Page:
Can my right hon. Friend tell the House the last time on which the rate of growth exceeded the rate of inflation, as it did in the third quarter of last year? Can he also confirm that low prices are good for competition, jobs and the economy?
My hon. Friend is absolutely correct in pointing to the central importance of keeping inflation low for the strength of the economy. The very good performance of the British economy in all aspects over the past few years has been achieved because we have put inflation at the forefront of our policies. As for the comparison that my hon. Friend made between the rate of inflation and the rate of growth, it is more valuable to look at the figures for a whole year than for a quarter. We have not had the final figures for 1987 yet, and will not have them for a little while, but it may well be that 1987 will prove to have been the first year for a generation in which the rate of growth has exceeded the rate of inflation.
In view of the optimistic remarks of the Economic Secretary that good times are just around the corner, will the Chancellor confirm that Treasury forecasts show that next year there will be a higher rate of inflation, a lower rate of growth and a worse payments crisis than last year? What does he think Noel Coward would have said about that?
I will not answer the last part of the question, because to sing it would be out of order. Certainly the forecast is for a slightly higher rate of inflation in the fourth quarter—not for the whole year, because we do not make that forecast—of 1988 than there was in the fourth quarter of 1987. Nevertheless, that rate of inflation forecast for the fourth quarter of 1988 is not merely one quarter of the average rate of inflation when the Labour Government were in office, but is only about one half of the lowest figure that they achieved in any month during the whole of their period in office. As for the forecast rate of non-oil growth, it may be lower than last year, but it is higher than the Labour Government ever achieved in any year of their term of office.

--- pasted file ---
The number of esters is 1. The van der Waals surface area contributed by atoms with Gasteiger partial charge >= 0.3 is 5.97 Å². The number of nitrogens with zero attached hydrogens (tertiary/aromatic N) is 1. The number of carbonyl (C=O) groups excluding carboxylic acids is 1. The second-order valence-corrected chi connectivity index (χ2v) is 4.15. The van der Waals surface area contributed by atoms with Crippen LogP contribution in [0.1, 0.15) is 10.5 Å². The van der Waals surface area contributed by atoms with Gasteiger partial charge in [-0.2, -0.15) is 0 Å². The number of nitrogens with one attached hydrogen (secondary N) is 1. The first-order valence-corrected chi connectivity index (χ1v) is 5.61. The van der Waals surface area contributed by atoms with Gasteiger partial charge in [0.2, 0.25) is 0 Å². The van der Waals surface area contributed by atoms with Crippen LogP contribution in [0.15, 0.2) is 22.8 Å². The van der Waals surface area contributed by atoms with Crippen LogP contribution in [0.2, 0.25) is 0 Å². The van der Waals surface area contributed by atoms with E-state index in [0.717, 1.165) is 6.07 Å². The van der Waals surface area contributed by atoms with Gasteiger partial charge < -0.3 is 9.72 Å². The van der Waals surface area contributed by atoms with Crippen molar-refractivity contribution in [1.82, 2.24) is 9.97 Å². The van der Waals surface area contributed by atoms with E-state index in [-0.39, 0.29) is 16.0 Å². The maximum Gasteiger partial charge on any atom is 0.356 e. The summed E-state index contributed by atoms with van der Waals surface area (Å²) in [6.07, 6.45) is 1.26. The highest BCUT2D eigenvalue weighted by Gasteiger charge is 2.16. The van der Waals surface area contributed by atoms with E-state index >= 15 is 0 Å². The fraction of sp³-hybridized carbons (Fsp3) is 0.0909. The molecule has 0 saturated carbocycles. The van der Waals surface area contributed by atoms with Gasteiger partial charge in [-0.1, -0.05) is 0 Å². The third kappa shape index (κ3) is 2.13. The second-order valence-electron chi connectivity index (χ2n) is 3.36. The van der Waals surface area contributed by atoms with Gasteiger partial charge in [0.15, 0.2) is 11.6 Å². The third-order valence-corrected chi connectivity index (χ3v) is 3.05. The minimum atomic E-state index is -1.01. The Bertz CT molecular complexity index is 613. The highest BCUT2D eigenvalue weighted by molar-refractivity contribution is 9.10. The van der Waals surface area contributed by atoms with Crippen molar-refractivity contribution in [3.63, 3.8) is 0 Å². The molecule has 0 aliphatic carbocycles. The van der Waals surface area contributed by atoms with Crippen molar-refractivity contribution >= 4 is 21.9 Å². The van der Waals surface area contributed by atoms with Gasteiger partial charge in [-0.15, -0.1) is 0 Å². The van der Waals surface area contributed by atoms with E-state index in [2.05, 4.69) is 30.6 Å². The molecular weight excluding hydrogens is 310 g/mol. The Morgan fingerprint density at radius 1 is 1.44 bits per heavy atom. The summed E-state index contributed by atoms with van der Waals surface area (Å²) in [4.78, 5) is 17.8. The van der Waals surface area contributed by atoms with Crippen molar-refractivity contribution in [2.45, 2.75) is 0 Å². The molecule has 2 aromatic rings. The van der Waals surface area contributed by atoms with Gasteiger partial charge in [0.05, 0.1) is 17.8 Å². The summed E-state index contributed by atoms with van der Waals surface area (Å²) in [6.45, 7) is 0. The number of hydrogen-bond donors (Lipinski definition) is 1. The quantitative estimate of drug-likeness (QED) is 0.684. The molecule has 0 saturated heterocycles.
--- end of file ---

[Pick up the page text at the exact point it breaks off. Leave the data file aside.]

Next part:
Is my right hon. Friend aware that most thinking people are well aware that one of this country's main achievements under his guidance has been the low rate of inflation?
Does my right hon. Friend further agree that the one thing any Government can do to help people on fixed incomes—pensioners and the like—is to keep the rate of inflation down so that the value of their money does not deteriorate, as it did in the 1970s?
My hon. Friend is absolutely right. During his very thoughtful and accurate question I heard a sedentary interjection from one of the junior Opposition spokesmen that there is mass unemployment. I should have thought on this day, when we have the figures showing that there has been a fall in unemployment over the past year of over 500,000, the highest ever fall in unemployment, that at least would have been welcomed by the Opposition.
If the Chancellor places such importance on the rate of inflation—as he clearly does, because he said yesterday to the NEDC that avoidance of inflation was at the "very heart" of Government economic policy—why have he and his Government taken a series of decisions in the past three months deliberately to fuel inflation by pushing up electricity prices, rents in the private and public sectors, water rates and nationalised industry prices? Is he proud of that?
I afraid that the hon. Member does not have the first idea of what causes inflation or what the rate of inflation is. The rate of inflation now is far lower than anything achieved by the Labour Government during their period in office. Not only does it compare very well with our past, but our relative inflation performance compared with other major countries has improved substantially.